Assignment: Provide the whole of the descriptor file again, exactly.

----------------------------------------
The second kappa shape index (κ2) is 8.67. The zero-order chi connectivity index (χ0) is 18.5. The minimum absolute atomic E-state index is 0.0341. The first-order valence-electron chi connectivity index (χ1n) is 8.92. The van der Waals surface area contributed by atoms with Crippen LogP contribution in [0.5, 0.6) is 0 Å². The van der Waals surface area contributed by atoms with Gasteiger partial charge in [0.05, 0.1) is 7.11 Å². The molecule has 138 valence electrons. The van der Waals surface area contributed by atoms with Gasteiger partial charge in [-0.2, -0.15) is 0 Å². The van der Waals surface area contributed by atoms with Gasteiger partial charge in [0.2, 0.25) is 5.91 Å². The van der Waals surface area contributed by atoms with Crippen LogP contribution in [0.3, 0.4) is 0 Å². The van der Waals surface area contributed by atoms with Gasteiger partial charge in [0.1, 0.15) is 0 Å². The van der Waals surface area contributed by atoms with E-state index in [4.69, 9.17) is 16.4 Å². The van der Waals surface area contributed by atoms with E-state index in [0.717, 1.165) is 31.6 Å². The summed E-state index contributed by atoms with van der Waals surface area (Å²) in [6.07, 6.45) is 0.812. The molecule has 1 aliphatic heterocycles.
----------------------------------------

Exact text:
The second kappa shape index (κ2) is 8.67. The zero-order chi connectivity index (χ0) is 18.5. The minimum absolute atomic E-state index is 0.0341. The first-order valence-electron chi connectivity index (χ1n) is 8.92. The van der Waals surface area contributed by atoms with Crippen LogP contribution in [0.5, 0.6) is 0 Å². The van der Waals surface area contributed by atoms with Gasteiger partial charge in [0.05, 0.1) is 7.11 Å². The molecule has 138 valence electrons. The van der Waals surface area contributed by atoms with Gasteiger partial charge in [-0.2, -0.15) is 0 Å². The van der Waals surface area contributed by atoms with Gasteiger partial charge in [0.2, 0.25) is 5.91 Å². The van der Waals surface area contributed by atoms with Crippen LogP contribution in [0.3, 0.4) is 0 Å². The van der Waals surface area contributed by atoms with Gasteiger partial charge in [0.1, 0.15) is 0 Å². The van der Waals surface area contributed by atoms with E-state index in [4.69, 9.17) is 16.4 Å². The van der Waals surface area contributed by atoms with E-state index in [0.717, 1.165) is 31.6 Å². The summed E-state index contributed by atoms with van der Waals surface area (Å²) in [6.07, 6.45) is 0.812. The molecule has 1 aliphatic heterocycles.